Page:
“The only problem I can see is coming towards the finish, who do we ride for? Julian needs to make that call. I have got two captains on the road I have talked to about it: Alex Blain and Iker Camaño. Alex is a strong sprinter himself, he is knowledgeable and he has the respect of the riders. Now that Russ is involved, he will need to be able to take orders. He was a selfish rider when he was based in the UK, which you need to be. With Sky he learned to do his bit. I think we are getting Russ at his best. I have told him we want him to win, but we also want him to show the other guys how to win.

“Last year we went with a European-based squad and a home, Tour Series squad. The Euros did great, but the home riders never stepped up – the only one was Scott Thwaites. Too many riders out there think they should ride for other people. I don’t want that. And I don’t want to hear the word ‘mistake’ this season.”

Complete Control

February 8, 2012

Words: Ian Cleverly Photos: Daniel Sharp

There was a point, early on in last weekend’s ‘cross race, when the penny dropped. Picking myself up for the second time in quick succession, my team-mate Graham, held up yet again by another’s impetuous behaviour and poor bike handling, issued the following advice: “Calm down!”

It was aimed at me. He was quite correct. A bad start in a ‘cross race is not the end of the world, especially when there is snow on the ground and mistakes to be made. Allow others to make the mistakes while staying loose, focussed and (most importantly) upright. Just because somebody shoves it up the inside on a hairpin bend, doesn’t mean to say you have to shut the door, causing you both to hit the deck. And losing one place approaching a technical section should not raise the hackles unduly. Keep calm, carry on and wait your chance – as opposed to getting riled, tightening up and crashing. Again.

Had I seen the previous day’s excellent GVA Trofee race in Lille (thanks to Dave Haygarth for pointing it out) perhaps the first lap mayhem would have been avoided. The closing stages, with eight men – including Pauwels, Nys, Albert and Stybar – still in contention for the win are some of the finest racing I have seen all season. It certainly knocks the procession of the World Championships at Koksijde into touch.

The winner was Tom Meeusen and the winning move was genius. Nys takes the inside line approaching the right-hander into the woods, pushing Meeusen wide and off his line, with Stybar leading. Tom simply dismounts immediately, sprints round the trees and has the momentum to emerge from the section in the lead, and the power to take the sprint from the front.

It is an object lesson in thinking on your feet – literally, in this instance. The vastly experienced Nys played his ace; the youngster reacted in a split second and got the upper hand. They call him The Iceman, apparently, because of his ability on frozen courses. He’s certainly a cool customer, and that quick thinking and calm under pressure are attributes we could all make use of.

I met Meeusen a few years back at a Fidea team training day in Belgium. Reigning world champion at the time, Erwin Vervecken, pointed out the teenager to me as being one to watch in the future, so I have always looked out for him. Truth is, he blows hot and cold, but when he’s good – like in Lille – he’s very, very good.

Should you have an hour and a half to spare, settle down and watch the whole race. It’s worth it. If not, forward to 1hour 20mins and watch from there. You might learn something. I did.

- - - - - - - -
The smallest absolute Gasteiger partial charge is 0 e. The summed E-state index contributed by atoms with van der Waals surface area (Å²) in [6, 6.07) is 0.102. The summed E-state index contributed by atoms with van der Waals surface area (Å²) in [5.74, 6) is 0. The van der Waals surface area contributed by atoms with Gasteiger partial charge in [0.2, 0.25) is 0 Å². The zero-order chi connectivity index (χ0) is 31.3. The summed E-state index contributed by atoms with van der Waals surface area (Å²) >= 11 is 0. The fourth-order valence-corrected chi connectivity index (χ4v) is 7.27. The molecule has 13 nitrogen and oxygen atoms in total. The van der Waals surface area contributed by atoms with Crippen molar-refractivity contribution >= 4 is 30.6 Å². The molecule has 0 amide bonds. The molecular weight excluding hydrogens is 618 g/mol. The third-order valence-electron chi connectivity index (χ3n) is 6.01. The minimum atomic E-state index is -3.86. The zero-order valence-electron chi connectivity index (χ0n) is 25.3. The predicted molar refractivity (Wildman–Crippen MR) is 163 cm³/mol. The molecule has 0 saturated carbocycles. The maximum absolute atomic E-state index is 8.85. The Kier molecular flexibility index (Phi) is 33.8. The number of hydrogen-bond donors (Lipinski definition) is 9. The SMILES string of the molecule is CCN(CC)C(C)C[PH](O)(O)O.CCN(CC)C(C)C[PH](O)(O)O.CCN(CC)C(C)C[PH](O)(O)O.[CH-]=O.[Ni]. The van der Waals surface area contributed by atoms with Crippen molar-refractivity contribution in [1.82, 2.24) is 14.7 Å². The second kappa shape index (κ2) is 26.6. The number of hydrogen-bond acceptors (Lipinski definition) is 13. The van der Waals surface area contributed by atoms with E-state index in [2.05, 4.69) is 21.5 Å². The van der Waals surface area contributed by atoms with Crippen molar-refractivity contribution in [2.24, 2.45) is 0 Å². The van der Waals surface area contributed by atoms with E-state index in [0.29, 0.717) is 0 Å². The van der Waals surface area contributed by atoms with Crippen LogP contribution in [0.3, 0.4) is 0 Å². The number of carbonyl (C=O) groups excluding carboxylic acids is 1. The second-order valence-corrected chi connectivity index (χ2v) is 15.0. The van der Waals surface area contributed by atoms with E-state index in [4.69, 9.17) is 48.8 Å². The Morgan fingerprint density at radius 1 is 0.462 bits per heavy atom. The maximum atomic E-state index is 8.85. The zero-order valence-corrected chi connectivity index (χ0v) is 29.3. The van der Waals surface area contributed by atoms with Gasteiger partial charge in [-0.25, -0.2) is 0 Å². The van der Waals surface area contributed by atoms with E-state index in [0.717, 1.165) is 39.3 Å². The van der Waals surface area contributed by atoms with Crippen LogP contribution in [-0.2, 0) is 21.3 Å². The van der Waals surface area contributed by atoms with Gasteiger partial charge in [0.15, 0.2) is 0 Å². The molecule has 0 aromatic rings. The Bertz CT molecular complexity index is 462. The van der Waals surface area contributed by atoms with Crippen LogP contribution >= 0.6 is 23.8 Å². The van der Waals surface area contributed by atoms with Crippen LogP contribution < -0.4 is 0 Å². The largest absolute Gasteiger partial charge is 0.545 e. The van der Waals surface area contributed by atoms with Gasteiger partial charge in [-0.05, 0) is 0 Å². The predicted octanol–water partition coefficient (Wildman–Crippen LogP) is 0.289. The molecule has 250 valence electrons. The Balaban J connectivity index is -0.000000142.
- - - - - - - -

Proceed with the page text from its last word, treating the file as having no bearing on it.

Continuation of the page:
Revolution Revelation

February 2, 2012

Words: Jonathan Bacon

Gosh, a revelation as much as Revolution. The Manchester Velodrome is a spanking place. Impressive but welcoming – it hides the pain well, but I could feel it. As I wandered the ‘pits’ watching riders spin away on rollers like they were walking in the park, and VIPs clinking glasses and talking the talk, I realised the huge divide between the crowd and the racers. They were a lateral step away. But a big step, a huge stride, a power-packed prowess that wasn’t obvious but was there all the same.

It was the final (4th) round of  this season’s Revolution Series. The Rouleur team had done us proud, and would do again. I was there to say hello and watch the racing. I was soon to marvel at how easy the riders made it look. I’ve ridden at Newport, I believe it’s the same size as Manchester, so the principles were known. The practice was something else. I was told that the riders see these kind of events as ‘fun’ – a break from the really serious stuff – but as the evening went on and they were out there, lap after lap, time after time, I found myself struggling to comprehend their fitness, their stamina, their strength. My thighs twinged sympathetically as the Velodrome commentator suggested “a 15 second final lap should see them take the win” and a lone rider was slung off to fight his lactic threshold. It was fast, impressive and relentless. I spent most of the evening slacked jawed.

God, they go fast. Jason Kenny went very fast, and very early to beat Chris Hoy in a round of the sprint. It was an upset, smart-thinking, well-deserved (all of the above). The Derny race was truly fabulous – I must find out how rider and pilot communicate, although I get the feeling the Howies rider wasn’t too pleased about some aspect of it – perhaps just his own performance. The Devil should be later in the evening – it’s too much fun to have it early. Sprinting when there is no space to sprint into is plain fascinating. And the various points races are of a length that would have me broken after three laps so I’m in awe of the riders who ride lap after lap at an ever quickening pace to then sort things in the last three. Dry mouth in the house.

Great venue, facilities, lovely atmosphere, a really good vibe (I think that’s the phrase). I’m looking forward to next year. I’m going to sort out a session for our Rouleur team – a staff outing – should be good. And whilst it’s available I’ll watch the ITV Player show again, and again… click here (I think it’s there until the end of Feb – do take a look).

Steve Makin was with me and took some appropriate photographs. They’re here…

And a few from the Bacons…